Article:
Official Title: Behavioral and Neural Outcomes of a New Executive Function Treatment for Transition-age Youth With ASD
Actual Study Start Date : July 11, 2015
Estimated Primary Completion Date : June 30, 2019
Estimated Study Completion Date : June 30, 2020

Resource links provided by the National Library of Medicine

Arm Intervention/treatment
Experimental: Flexible Futures
Flexible Futures uses cognitive behavioral therapy (CBT) techniques to target flexibility and planning by teaching core skills through personal goals chosen by students during treatment. Flexible Futures focuses on key functions needed for college success, such as: intrinsic motivation, how to implement skills socially, how thoughts and feelings affect planning and flexibility, self-advocacy skills necessary to promote independence, application of flexibility and organization scripts and strategies in the service of a long-term goal, and management of time and priorities. Guided practice begins with concrete interventionist support, and moves to interventionist cueing, self-cueing, and finally automatic use of the skills without support. Generalization is maximized with school staff as interventionists, parent training, home and classroom extension activities, and role-playing use of strategies in novel situations. Motivation is developed using student choice and natural motivators.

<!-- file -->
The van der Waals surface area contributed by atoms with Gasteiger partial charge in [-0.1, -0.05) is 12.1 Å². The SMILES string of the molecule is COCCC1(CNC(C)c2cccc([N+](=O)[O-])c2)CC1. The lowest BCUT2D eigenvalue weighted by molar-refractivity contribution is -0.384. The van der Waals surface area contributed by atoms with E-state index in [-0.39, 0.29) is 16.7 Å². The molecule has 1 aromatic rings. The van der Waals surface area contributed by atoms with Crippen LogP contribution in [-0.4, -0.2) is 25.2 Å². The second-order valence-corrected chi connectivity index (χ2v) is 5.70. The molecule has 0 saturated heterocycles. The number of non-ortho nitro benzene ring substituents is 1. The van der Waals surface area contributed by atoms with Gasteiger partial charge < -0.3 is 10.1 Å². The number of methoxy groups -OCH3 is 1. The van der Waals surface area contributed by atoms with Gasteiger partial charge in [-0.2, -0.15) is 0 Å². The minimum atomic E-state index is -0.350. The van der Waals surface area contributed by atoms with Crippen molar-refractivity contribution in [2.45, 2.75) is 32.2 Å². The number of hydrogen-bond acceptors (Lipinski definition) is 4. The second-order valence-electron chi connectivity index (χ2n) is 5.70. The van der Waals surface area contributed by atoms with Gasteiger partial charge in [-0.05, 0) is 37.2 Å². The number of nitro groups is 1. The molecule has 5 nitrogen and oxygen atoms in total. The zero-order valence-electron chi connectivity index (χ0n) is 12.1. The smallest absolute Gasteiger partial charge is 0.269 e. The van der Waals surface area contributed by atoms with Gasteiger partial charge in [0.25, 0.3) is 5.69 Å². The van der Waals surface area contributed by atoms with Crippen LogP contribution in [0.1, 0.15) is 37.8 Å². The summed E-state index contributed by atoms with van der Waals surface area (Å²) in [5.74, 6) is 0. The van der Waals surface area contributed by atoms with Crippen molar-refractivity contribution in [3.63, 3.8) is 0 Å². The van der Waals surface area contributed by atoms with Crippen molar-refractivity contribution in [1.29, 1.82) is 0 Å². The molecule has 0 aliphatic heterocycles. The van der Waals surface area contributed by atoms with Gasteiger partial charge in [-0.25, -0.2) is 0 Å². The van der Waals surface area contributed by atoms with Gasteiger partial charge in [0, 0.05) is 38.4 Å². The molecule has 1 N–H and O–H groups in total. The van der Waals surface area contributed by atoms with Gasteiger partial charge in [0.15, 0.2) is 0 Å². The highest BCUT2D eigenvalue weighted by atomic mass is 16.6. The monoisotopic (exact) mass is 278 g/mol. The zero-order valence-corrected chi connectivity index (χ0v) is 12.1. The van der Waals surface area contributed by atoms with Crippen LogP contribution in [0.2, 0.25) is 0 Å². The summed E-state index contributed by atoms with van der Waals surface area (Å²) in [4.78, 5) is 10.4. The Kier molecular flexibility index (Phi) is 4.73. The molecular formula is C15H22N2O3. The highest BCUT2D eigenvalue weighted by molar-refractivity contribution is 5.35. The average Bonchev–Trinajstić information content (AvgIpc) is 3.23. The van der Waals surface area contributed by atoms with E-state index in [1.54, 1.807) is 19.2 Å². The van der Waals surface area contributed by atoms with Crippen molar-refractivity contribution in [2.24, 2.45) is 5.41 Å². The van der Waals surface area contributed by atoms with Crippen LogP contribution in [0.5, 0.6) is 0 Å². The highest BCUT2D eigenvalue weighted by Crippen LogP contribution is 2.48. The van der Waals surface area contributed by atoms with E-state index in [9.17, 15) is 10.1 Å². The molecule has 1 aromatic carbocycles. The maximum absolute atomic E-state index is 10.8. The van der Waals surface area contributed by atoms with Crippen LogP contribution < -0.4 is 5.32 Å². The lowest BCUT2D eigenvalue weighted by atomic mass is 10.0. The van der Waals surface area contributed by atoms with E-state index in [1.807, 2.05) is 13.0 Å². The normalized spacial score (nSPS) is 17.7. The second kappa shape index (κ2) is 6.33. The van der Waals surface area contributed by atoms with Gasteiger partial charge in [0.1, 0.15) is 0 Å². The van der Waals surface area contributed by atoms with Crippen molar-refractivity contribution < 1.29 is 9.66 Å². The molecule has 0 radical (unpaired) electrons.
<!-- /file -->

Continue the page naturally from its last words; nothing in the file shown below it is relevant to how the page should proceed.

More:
Behavioral: Flexible Futures
Flexible Futures is a novel and innovative cognitive-behavioral treatment that directly addresses executive function and self-regulation deficits in ASD. Flexible futures targets flexibility and planning through self-regulatory scripts that are consistently modeled and reinforced. Scripts compensate for the inner speech and organization/integration deficits in ASD, and are practiced repeatedly to achieve automaticity. Content focuses on key functions needed for college success, such as: intrinsic motivation, how to implement skills socially, self-advocacy skills application of flexibility and organization scripts and strategies in the service of a long-term goal, and management of time and priorities.